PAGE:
The role of social media in counselling and psychotherapy

I trained as a therapist in the pre-intemet 1990s. Apparently, not having grownup with digital technology I am considered a ‘digital immigrant’ rather than a ‘digital native’ (Prensky, 2001: 1) in contrast to the majority of the students, supervisees and clients with whom I work. Adapting to the virtual world and reflecting on its implications for professional practice has certainly caused me to consider my own biases and assumptions about social media and social networking, in particular. Informed by my theoretical orientation, which is essentially integrative with a humanistic core, dialogical questions have arisen in my reflections on the role of social media in my work context. These questions predominantly relate to the intersection of one’s personal and professional life. The challenge is that of holding professional boundaries while seeking transparency and authenticity in the therapeutic relationship.

Although this consideration is not new in a traditional therapy setting and is continuous in reflective practice, social media use inherently challenges the personal and professional boundary in clinical practice and tests conventional perspectives on what constitutes the therapeutic space. However, at the heart of this dialogue is the commitment to maintaining ethical best practice, therapeutic integrity and ongoing reflection on Paul’s (1969: 44) seminal question, ‘what treatment by whom, is most effective for this individual with that specific problem and under which set of circumstances?’ Hence, as a practitioner, multiple layers of complexity arc presented when considering the role of social media in counselling and psychotherapy practice. This chapter sets out to discuss some of the opportunities and challenges that social media use presents in this context.

Internet technology in psychological therapy

Internet technology developments have become part of the fabric of our everyday lives. With the advent of the internet in the early 1990s, the last number of decades have seen rapid growth in the development of web-based therapy as evident in the growing body of literature in this area. What is also apparent is the increasing number of randomised controlled trials (e.g. Richards ct al.,

2018) and mcta-analyscs (e.g. Andrews et al., 2018) being conducted to evaluate the efficacy and effectiveness of computer and internet-based intervention and through which an evidence base is being established. For example, in their meta-analysis of the effectiveness of web-based psychotherapy, Barak et al. (2008: 141) concluded that ‘Internet-based therapy, on the average, is as effective, or nearly as efficacious, as face-to-face therapy’. They also reported that interactive web-based programmes had better outcomes in comparison to online programmes that did not require active user participation. However, only three treatment approaches (behavioural, cognitive behavioural therapy and psycho-education) were represented in the meta-analysis. Nonetheless, the findings may suggest that specific therapy approaches for particular symptoms may have better outcomes in online delivery. More recently, Andrews et al. (2018) concluded from their meta-analysis of 64 efficacy trials with adults, that computerized CBT (cCBT) and internet-delivered CBT (iCBT) were effective interventions for depression and anxiety and equivalent to facc-to face CBT in terms of helpfulness. The authors note, however, that as there was variation in the content and method of delivery of the iCBT programmes in the studies meta-analyscd, further investigation is warranted.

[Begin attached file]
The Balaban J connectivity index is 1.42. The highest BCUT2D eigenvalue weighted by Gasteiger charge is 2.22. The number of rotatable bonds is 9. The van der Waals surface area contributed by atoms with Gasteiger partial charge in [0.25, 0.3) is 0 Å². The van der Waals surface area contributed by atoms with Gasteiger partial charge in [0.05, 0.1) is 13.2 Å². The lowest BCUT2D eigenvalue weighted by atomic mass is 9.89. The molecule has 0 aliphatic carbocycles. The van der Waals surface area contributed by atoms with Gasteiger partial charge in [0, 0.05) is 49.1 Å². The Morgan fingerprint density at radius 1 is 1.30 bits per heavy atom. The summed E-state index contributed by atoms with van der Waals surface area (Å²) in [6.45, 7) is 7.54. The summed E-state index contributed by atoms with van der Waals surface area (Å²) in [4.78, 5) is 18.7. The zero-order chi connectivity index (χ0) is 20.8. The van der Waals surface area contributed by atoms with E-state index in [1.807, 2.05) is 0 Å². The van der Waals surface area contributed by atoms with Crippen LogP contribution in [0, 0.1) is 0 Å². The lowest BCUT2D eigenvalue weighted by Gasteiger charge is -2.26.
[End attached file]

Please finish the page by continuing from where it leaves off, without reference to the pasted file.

Among the reported advantages of web-based therapy are the convenience, case of access, outreach to marginalised populations, and the relatively low cost involved (Callahan & Inckle, 2012). It may also have a destigmatizing and disin-hibiting effect due to the relative anonymity associated with web based communication (Suler, 2004). Conversely, the disadvantages of online therapy, as summarised by Amichia-Hamburgcr et al. (2014) arc associated with the lack of physical presence, the absence of verbal signals, the challenges of risk management, therapist and client technological competence and technological malfunctions. Other population specific concerns relate to young people’s participation in websites that promote unhealthy behaviours (e.g. suicidal postings, Lehavot et al. 2012; extreme communities, Bell, 2007). Clients also present with issues that implicate the internet and social media use, for example; cyberbullying, online addiction (Giota & Klcftaras, 2014). Notwithstanding these disadvantages, online social networks offer a myriad of self-help and mutual support opportunities. The internet provides a wealth of readily accessible mental health information to the public and potential clients and the role of social media holds extraordinary potential for the wide dissemination of such information. For a comprehensive review of current applications of technology in mental health practice see Goss and colleagues (2016).

As potential and current clients increasingly seek mental health information online and frequently via social media sites, therapists need to be cognisant of the range and quality of such information as a resource for their clients (Bell, 2007). Alongside the internet’s ‘promise of the democratization of expertise’ questions regarding the trustworthiness and professional standards of that expertise are raised (Harshman et al., 2005: 227). To that end many helping professions arc concerned with the credibility of the information available to

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the public and how informed consent, professional boundaries, confidentiality and emergency protocols arc adequately provided for in these situations (Santhivecran, 2009).

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